Read the full transcript or listen to the audio version here.

Lawmakers reworking Paycheck Protection Program to give businesses more flexibility

House and Senate lawmakers are preparing new legislation that would make it easier for the government to forgive emergency loans to small businesses affected by the coronavirus pandemic after a lobbying blitz by firms who said they needed more assistance.

The bills would give companies more time to use funding under the Paycheck Protection Program, allowing them additional flexibility to rehire workers later this year rather than rush to bring people back by June.

It’s unclear, though, whether a political compromise to rework the Small Business Administration’s Paycheck Protection Program is near, even as many businesses argue they are on the verge of shuttering for good.

—The Washington Post
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Unlimited hydroplane races at Seafair canceled because of coronavirus pandemic

There will be no unlimited hydroplane races on Lake Washington this summer. There will be no “five to the five” announced at Stan Sayres pits. No turbine engines spinning around the Ted Jones racecourse.

Seafair announced Wednesday it was canceling the races this year because of the coronavirus pandemic. Seafair said the decision came with guidance from local and state governments.

The races, called the HomeStreet Bank Cup this year, would have been July 31 through Aug. 2. Next year’s race will be Aug. 6-8, 2021. Seafair said it already has the Blue Angels confirmed for next year.

“We are deeply disappointed but together we will get through this emergency,” Seafair president and CEO Eric Corning said in a statement.

Read the full story here.

—Nathan Joyce

Small-group fitness classes can resume in Phase 2 of Inslee’s four-part coronavirus reopening plan

OLYMPIA — Some small-group indoor fitness activities like weight training, yoga and martial arts can resume under the second phase of Gov. Jay Inslee’s four-part coronavirus reopening plan.

Inslee’s office issued guidance Tuesday night allowing groups of five or fewer people at gym facilities, or one-on-one fitness sessions by appointment to proceed under the second phase, with safety guidelines.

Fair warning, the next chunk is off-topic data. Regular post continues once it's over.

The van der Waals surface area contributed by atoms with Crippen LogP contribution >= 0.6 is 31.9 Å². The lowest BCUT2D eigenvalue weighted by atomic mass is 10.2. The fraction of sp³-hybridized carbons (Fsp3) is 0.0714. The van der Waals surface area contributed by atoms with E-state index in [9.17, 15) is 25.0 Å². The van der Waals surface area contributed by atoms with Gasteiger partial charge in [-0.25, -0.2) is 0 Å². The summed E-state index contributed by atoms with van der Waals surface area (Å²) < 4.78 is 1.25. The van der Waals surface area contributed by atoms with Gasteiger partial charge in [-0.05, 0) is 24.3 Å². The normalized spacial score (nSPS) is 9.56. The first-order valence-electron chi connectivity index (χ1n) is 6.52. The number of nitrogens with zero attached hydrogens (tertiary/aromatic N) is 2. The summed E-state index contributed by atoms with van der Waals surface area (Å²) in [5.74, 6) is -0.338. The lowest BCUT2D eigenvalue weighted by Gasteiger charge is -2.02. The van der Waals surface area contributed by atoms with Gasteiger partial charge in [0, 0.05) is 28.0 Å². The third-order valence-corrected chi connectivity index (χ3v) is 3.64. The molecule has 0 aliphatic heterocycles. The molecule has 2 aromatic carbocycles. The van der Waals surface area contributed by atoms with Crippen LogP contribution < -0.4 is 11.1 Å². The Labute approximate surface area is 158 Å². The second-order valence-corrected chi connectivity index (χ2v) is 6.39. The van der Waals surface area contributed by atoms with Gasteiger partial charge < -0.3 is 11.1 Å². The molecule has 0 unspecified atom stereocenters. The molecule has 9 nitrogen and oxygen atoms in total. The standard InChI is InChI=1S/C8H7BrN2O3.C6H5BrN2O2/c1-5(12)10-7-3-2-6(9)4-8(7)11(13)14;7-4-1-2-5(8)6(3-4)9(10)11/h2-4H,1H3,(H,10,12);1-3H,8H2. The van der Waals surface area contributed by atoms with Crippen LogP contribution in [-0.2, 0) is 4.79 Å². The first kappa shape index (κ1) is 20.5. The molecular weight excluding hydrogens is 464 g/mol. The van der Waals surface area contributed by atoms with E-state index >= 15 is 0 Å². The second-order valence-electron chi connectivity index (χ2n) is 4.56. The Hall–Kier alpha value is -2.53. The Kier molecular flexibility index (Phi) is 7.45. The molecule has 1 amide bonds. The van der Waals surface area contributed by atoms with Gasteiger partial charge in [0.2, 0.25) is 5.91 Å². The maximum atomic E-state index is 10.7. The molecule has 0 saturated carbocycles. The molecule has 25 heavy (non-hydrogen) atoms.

That guidance requires training facilities to develop plans at each location for controlling and minimizing exposure to COVID-19. People will have to stand six feet or more away from each other, and wear cloth face coverings.

Such plans must have policies spelling out the use of facial coverings and other protective gear and how physical distancing will be accomplished at each location. It requires protocols for sanitation and disinfection procedures, hygiene, the monitoring of coronavirus-like symptoms and incident reporting.

Failing to meet those requirements could mean sanctions for businesses, including being shut down.

Read the full story here.

—Joseph O'Sullivan

Fact checker analysis: Trump’s claims about ‘illegal’ voting in Michigan, Nevada are far from reality

Wednesday morning, Trump claimed two states are breaking the law by allowing voters to mail in their ballots for upcoming elections, disregarding that Americans have been voting by mail for more than a century and that it’s risky to vote in person during the coronavirus pandemic.

Michigan and Nevada are battlegrounds in the November elections, but they’re not the only states planning to use absentee or mail-in ballots to mitigate the spread of COVID-19. Trump did not tweet similar threats to Georgia, Iowa, Nebraska or West Virginia, several states doing the same thing as Michigan (but where his reelection prospects are better).

Here are the facts: States and local governments are in charge of running U.S. elections. Each jurisdiction has its own set of rules, but all states offer accommodations for voters who cannot make it to the polls.

Michigan modified its rules two years ago and now lets registered voters cast absentee ballots for any reason, “a change which helped increase absentee voting in the March 10 presidential primary from 18% four years ago to 38% this year,” according to the Detroit Free-Press.

Nevada Secretary of State Barbara Cegavske, R, has announced an all-mail election for the state’s June 9 primary, but has not indicated similar plans for November. State law allows absentee voting for any reason.

—The Washington Post
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Snohomish barbershop defying coronavirus closures gets cease-and-desist letter from Washington state Attorney General

The Washington state Attorney General’s Office on Wednesday delivered a cease-and-desist order to the owner of a Snohomish barbershop who refused to follow Gov. Jay Inslee’s “Stay Home, Stay Healthy” proclamation that nonessential businesses stay closed amid the coronavirus pandemic and has been cutting hair for the past few weeks.